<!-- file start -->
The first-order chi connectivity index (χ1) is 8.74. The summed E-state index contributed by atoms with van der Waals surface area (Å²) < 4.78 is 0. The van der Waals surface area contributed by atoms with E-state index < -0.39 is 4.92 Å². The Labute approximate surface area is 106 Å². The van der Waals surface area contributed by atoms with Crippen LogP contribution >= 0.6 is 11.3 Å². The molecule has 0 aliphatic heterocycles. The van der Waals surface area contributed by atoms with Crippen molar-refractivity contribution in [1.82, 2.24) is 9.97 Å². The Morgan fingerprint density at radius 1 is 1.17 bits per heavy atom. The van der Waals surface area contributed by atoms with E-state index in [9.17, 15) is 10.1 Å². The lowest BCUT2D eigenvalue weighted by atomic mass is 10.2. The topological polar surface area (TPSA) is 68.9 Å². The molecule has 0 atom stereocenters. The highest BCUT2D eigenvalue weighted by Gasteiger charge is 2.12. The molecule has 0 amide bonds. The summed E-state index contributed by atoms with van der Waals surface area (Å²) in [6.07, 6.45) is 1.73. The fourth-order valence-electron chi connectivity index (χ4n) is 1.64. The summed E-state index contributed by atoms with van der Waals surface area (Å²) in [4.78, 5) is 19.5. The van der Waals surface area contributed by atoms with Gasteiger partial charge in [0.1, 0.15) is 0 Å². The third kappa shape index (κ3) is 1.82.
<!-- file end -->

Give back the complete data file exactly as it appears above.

The first-order chi connectivity index (χ1) is 8.74. The summed E-state index contributed by atoms with van der Waals surface area (Å²) < 4.78 is 0. The van der Waals surface area contributed by atoms with E-state index < -0.39 is 4.92 Å². The Labute approximate surface area is 106 Å². The van der Waals surface area contributed by atoms with Crippen LogP contribution >= 0.6 is 11.3 Å². The molecule has 0 aliphatic heterocycles. The van der Waals surface area contributed by atoms with Crippen molar-refractivity contribution in [1.82, 2.24) is 9.97 Å². The Morgan fingerprint density at radius 1 is 1.17 bits per heavy atom. The van der Waals surface area contributed by atoms with E-state index in [9.17, 15) is 10.1 Å². The lowest BCUT2D eigenvalue weighted by atomic mass is 10.2. The topological polar surface area (TPSA) is 68.9 Å². The molecule has 0 atom stereocenters. The highest BCUT2D eigenvalue weighted by Gasteiger charge is 2.12. The molecule has 0 amide bonds. The summed E-state index contributed by atoms with van der Waals surface area (Å²) in [6.07, 6.45) is 1.73. The fourth-order valence-electron chi connectivity index (χ4n) is 1.64. The summed E-state index contributed by atoms with van der Waals surface area (Å²) in [4.78, 5) is 19.5. The van der Waals surface area contributed by atoms with Gasteiger partial charge in [0.1, 0.15) is 0 Å². The third kappa shape index (κ3) is 1.82.